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A recent Facebook post appears to forebode a dark future for the United States if it tightens gun laws by quoting Adolf Hitler on gun control in Germany.
"This year will go down in history," begins the Aug. 8 post. "For the first time, a civilized nation has full gun registration! Our streets will be safer, our police more efficient, and the world will follow our lead into the future!"
The post attributes the statement to "Adolph Hitler," misspelling the Nazi Party leader’s name before noting that he was remarking on the "passing of the German Weapons Act 1935."
This post was flagged as part of Facebook’s efforts to combat false news and misinformation on its News Feed. (Read more about our partnership with Facebook.)
When we reached out to several historians to find out if Hitler actually said this, they couldn’t tell us conclusively that he didn’t. But they were skeptical that the quote is authentic.
Richard Breitman, an American University professor emeritus who has written extensively on German history and the Holocaust, said he was "unaware of any such statement by Hitler." He also noted that in addition to Hitler’s misspelled name in the Facebook post, the basic Nazi law on weapons was issued in 1938, not 1935, as the post says.
Peter Hayes, a Northwestern University professor who specializes in Nazi Germany and the Holocaust, offered a quick history lesson:
A 1928 law that pre-dated the Nazi regime required people to seek state permission to buy or own a weapon and local police could revoke that permission at any time.
In 1931, the law was amended to require people seeking that permission to prove they needed a weapon.
In 1938, during Nazi rule, the law was changed so it was harder for Roma to have guns and easier for Nazis to carry them.
A separate decree in 1938 forbade Jews from having guns.
Maybe, Hayes said, the Facebook posts refers to another such a decree issued in 1935 but, "I haven’t heard of it."
He was also suspicious of the language used in the Facebook quote. "Registration" isn’t a typical term in German gun laws, he said.
Jeffrey Herf, a history professor at the University of Maryland, told us: "My very strong suspicion is that this is a hoax."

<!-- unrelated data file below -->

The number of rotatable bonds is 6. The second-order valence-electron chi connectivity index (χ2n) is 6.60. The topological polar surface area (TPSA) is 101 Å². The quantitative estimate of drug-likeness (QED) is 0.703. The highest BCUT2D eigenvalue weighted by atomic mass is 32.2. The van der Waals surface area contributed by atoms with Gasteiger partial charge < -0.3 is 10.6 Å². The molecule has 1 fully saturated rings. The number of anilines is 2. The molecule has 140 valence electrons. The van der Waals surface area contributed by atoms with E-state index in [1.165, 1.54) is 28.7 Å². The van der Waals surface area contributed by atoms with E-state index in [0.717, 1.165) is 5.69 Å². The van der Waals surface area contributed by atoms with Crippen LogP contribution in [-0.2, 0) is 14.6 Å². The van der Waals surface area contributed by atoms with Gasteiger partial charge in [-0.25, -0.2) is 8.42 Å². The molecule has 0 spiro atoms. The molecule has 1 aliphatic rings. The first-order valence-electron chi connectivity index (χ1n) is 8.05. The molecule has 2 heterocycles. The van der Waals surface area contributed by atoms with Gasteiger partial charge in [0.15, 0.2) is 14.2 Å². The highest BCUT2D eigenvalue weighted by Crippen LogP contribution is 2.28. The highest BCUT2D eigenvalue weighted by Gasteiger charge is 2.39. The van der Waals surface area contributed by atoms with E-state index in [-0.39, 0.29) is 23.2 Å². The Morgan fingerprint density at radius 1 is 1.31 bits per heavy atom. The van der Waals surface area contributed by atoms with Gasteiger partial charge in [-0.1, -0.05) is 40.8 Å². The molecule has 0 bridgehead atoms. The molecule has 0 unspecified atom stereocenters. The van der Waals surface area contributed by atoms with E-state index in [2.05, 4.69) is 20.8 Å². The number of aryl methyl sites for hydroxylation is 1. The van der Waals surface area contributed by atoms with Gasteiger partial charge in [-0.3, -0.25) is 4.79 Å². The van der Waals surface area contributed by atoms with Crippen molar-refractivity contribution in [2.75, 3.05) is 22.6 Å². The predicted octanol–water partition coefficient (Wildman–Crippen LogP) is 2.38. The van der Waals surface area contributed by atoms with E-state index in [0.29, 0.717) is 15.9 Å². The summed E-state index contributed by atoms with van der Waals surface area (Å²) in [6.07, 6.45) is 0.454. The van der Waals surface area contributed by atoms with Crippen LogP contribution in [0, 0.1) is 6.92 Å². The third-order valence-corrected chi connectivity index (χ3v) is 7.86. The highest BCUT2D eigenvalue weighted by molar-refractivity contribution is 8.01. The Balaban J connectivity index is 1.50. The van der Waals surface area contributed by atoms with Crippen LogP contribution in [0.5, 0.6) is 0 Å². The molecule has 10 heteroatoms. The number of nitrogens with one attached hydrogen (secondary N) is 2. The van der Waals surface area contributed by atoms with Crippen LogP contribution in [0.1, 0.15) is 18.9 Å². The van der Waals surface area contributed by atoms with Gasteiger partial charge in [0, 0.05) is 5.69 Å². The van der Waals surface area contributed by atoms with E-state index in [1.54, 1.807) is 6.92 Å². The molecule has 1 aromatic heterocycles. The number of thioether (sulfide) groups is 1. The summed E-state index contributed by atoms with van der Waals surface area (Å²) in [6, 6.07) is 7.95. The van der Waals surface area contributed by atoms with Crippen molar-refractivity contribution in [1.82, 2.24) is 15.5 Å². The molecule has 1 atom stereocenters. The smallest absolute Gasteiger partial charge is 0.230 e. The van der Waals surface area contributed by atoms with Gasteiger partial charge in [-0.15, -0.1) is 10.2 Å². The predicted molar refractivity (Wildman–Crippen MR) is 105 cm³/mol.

Christopher Browning, a University of North Carolina at Chapel Hill professor emeritus who has researched and written extensively about Nazi Germany and the Holocaust, concurred. "This sounds like a complete and total fabrication to me, invented for obvious reasons," he said.
A 2004 Fordham Law Review article called "On Gun Registration, the NRA, Adolf Hitler, and Nazi Gun Laws: Exploding the Gun Culture Wars (A Call to Historians)" notes that the "infamous statement" attributed to Hitler has been published more than 100 times in papers across the country and lawmakers have argued against gun registration in part because it supposedly enabled Hitler to leave people vulnerable to the Nazis. (We’ve fact-checked whether gun control regulations in Nazi Germany helped advance the Holocaust and rated that False.)
But, author Bernard Harcourt says in the paper, the quote "is probably a fraud and was likely never uttered."
"The citation reference is a jumbled and incomprehensible mess that has never been properly identified or authenticated, and no one has been able to produce a document corresponding to the quote," he wrote. "It has been the subject of much research, all of it fruitless, and has now entered the annals of urban legends."
We rate this Facebook post False.
Facebook post, Aug. 8, 2019
PolitiFact, "No, gun control regulation in Nazi Germany did not help advance the Holocaust," April 8, 2019
Email interview with Christopher Browning, history professor emeritus, University of North Carolina at Chapel Hill, Aug. 12, 2019
Email interview with Laurie Marhoefer, history associate professor, University of Washington, Aug. 12, 2019
Email interview with Richard Breitman, history professor emeritus, American University, Aug. 12, 2019
Email interview with Peter Hayes, professor of history and German, Theodore Zev Weiss Holocaust Educational Foundation Professor of Holocaust Studies Emeritus, Aug. 12, 2019
Email interview with Jeffrey Herf, distinguished university professor, Department of History, University of Maryland, Aug. 12, 2019
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